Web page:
The 3rd Thursday in March every year – so this year on Thursday 17th March 2016 – sees the Kiplingcotes Derby takes place at a small hamlet close to Market Weighton in the East Riding of Yorkshire. It has firm records dating back to 1618 with an endowment being given in 1619. However, it reputedly began in 1519 and is widely accepted to be the oldest annual horse race in the English sporting calendar. The race always takes place on the third Thursday in March, often in some pretty exceptionally adverse weather conditions. This year’s race will be its 497th! It’s a flat race run over open country that is unique in many other ways. Starting near the former Kiplingcotes railway station and finishing at Londesborough Wold Farm, the course takes in four miles of challenging farm tracks and fields that are steep in places and often very muddy in others.
It is said that it started off as a straight race between two squires to see whose horse was better. From then on it just ‘got competitive’! Predictably it has some unusual rules.
These include, and not counting the fact that it is not run over a typical racecourse, that:
- Riders must weigh in at ten stones or above, excluding saddle. This means that many of the lady riders have to carry additional weights to meet the minimum requirement.
- Horses of any age can be ridden.
- All those wishing to enter must gather by the winning post by 11 a.m. on the morning of the Derby.
- A clerk is still paid the original sum of 5 shillings (25p) annually for maintaining it the event.
- According to tradition, the race has to be run between 12 noon and 1pm.
- The winner will receive the fixed sum of £50 and the runner up will receive the sum of the race’s entry fees. As a result of this it sometimes proves advantageous to come second!
- The rules also state that if the race is not run one year then it must never be run again.
As a result of this last rule, during the harsh winter of 1947, no one was daring enough to take part so one local farmer took it upon himself to lead a lone horse around the course, ensuring that the historic race would survive. During the 2001 UK Foot & Mouth crisis the race was once again reduced to one horse and rider.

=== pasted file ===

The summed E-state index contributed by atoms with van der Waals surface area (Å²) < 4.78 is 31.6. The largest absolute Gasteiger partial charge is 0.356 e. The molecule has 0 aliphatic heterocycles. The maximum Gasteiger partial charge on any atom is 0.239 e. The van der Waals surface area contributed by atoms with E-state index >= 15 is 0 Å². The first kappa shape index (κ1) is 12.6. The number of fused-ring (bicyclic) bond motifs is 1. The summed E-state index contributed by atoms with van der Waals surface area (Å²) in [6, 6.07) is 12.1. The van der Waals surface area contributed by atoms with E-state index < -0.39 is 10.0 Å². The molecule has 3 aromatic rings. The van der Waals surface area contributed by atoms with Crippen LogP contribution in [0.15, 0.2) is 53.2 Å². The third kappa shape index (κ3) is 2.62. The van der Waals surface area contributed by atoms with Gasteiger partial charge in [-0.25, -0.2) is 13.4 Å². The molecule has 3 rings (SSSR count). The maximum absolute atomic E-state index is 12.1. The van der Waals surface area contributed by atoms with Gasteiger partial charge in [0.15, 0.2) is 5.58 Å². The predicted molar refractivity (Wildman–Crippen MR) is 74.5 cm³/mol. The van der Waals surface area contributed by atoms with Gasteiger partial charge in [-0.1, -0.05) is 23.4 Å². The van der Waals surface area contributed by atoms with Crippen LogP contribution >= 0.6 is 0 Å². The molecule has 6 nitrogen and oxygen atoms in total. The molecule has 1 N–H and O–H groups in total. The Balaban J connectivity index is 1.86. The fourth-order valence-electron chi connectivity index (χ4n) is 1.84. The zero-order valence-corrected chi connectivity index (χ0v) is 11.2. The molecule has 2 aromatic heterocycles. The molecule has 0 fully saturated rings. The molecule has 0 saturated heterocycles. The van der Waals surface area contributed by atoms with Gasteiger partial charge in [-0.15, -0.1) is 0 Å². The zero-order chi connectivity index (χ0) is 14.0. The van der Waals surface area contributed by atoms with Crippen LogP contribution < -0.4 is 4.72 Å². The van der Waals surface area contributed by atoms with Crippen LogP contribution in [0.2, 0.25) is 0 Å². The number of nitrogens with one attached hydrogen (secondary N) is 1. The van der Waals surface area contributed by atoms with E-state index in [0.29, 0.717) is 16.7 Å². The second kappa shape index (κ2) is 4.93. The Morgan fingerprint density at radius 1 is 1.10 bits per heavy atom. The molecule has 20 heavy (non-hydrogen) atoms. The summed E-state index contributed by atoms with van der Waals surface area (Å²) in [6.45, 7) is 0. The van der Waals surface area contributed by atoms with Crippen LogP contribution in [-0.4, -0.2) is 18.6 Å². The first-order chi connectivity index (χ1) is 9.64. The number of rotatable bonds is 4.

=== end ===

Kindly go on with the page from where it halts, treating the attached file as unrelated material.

There is no ‘pre-booking’ for the race and no formal licence or qualifications are needed, just a horse. All you have to do is simply turn up on the day, weigh-in before 11am and meet at the winning post. Yes you read that correctly – meet at the Winning Post!
The day begins with speeches and a weigh-in at the finishing post. At 11.30am the clerk reads the rules (or at least some of them – there are a lot) and then all competitors walk their horses the four and a half miles to the start. A bulky stone marks the starting point and now has a large decorative horseshoe above marked ‘Kiplingcotes Derby’ that was made by local blacksmith Nick Moor of Market Weighton.
The only adjudicator is the clerk of the course, who stays at the winning post and checks the weights of the winner and second place to ensure that you’ve not thrown any weights out along the way!
This is a race that actually fits the literal description of what you might have expected of a point to point, as it starts at one point and largely runs in a straight line. Starting near to the old Kiplingcotes railway station the horses run along a wide grass verge , crossing country lanes, a bridge over the disused railway line and, at one place, cross the A163 road before passing the thin white winning post breathless, muddy and in some cases mightily relieved. It’s a tricky and at times treacherous course that was originally intended as a true test of a horse.
The race is ridden under Jockey Club rules and, since 2013, a bookie has been present taking bets. One wonders whether he makes a profit because it’s a ‘one off’ race with the horses – and riders/jockeys – having little or no form for him to go on. It was pointed out, though, that since he set up for business here the organisers have supplied the riders with numbered saddle cloths so that, at least, there is some form of identification for him and those backing the horses.
With the winner only receiving £50 there are times when a good number of entries can produce a larger sum for coming second! “That happened to us one year,” said Guy Stephenson’s daughter Clare. “Our horse came in second and there were 23 entries. We came away with over £80 – but nobody wants to come second.”